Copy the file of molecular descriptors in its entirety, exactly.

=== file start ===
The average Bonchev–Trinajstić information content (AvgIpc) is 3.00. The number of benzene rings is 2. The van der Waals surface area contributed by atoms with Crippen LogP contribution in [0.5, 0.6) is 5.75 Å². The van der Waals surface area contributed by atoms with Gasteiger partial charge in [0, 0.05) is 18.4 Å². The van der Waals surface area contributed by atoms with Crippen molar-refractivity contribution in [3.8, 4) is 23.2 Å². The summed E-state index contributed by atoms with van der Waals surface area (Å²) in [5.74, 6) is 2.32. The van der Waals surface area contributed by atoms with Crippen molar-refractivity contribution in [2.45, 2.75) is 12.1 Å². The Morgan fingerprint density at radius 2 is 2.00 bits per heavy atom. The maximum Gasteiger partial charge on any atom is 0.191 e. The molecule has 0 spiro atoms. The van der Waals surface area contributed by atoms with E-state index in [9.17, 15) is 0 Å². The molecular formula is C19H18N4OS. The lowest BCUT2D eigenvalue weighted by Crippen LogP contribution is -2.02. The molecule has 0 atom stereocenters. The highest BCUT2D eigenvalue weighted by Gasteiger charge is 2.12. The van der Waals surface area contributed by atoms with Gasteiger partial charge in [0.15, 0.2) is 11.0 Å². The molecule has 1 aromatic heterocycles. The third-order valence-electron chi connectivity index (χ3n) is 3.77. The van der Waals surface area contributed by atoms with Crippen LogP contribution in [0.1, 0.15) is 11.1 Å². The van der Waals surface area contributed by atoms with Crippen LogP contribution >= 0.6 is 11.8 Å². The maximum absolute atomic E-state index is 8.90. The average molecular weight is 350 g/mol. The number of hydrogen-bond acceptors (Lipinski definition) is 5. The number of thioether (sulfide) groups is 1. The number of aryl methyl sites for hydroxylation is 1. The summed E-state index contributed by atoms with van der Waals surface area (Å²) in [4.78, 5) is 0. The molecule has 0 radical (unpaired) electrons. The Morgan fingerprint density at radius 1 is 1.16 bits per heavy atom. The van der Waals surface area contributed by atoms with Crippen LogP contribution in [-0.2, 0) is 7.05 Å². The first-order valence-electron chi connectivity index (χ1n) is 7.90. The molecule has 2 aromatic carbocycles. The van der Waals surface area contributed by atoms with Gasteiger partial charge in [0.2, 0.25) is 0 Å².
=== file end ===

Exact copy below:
The average Bonchev–Trinajstić information content (AvgIpc) is 3.00. The number of benzene rings is 2. The van der Waals surface area contributed by atoms with Crippen LogP contribution in [0.5, 0.6) is 5.75 Å². The van der Waals surface area contributed by atoms with Gasteiger partial charge in [0, 0.05) is 18.4 Å². The van der Waals surface area contributed by atoms with Crippen molar-refractivity contribution in [3.8, 4) is 23.2 Å². The summed E-state index contributed by atoms with van der Waals surface area (Å²) in [5.74, 6) is 2.32. The van der Waals surface area contributed by atoms with Crippen molar-refractivity contribution in [2.45, 2.75) is 12.1 Å². The Morgan fingerprint density at radius 2 is 2.00 bits per heavy atom. The maximum Gasteiger partial charge on any atom is 0.191 e. The molecule has 0 spiro atoms. The van der Waals surface area contributed by atoms with E-state index in [9.17, 15) is 0 Å². The molecular formula is C19H18N4OS. The lowest BCUT2D eigenvalue weighted by Crippen LogP contribution is -2.02. The molecule has 0 atom stereocenters. The highest BCUT2D eigenvalue weighted by Gasteiger charge is 2.12. The van der Waals surface area contributed by atoms with Gasteiger partial charge in [0.15, 0.2) is 11.0 Å². The molecule has 1 aromatic heterocycles. The third-order valence-electron chi connectivity index (χ3n) is 3.77. The van der Waals surface area contributed by atoms with Crippen LogP contribution in [0.1, 0.15) is 11.1 Å². The van der Waals surface area contributed by atoms with Crippen LogP contribution >= 0.6 is 11.8 Å². The maximum absolute atomic E-state index is 8.90. The average molecular weight is 350 g/mol. The number of hydrogen-bond acceptors (Lipinski definition) is 5. The number of thioether (sulfide) groups is 1. The number of aryl methyl sites for hydroxylation is 1. The summed E-state index contributed by atoms with van der Waals surface area (Å²) in [4.78, 5) is 0. The molecule has 0 radical (unpaired) electrons. The Morgan fingerprint density at radius 1 is 1.16 bits per heavy atom. The van der Waals surface area contributed by atoms with Crippen LogP contribution in [-0.2, 0) is 7.05 Å². The first-order valence-electron chi connectivity index (χ1n) is 7.90. The molecule has 2 aromatic carbocycles. The van der Waals surface area contributed by atoms with Gasteiger partial charge in [0.2, 0.25) is 0 Å².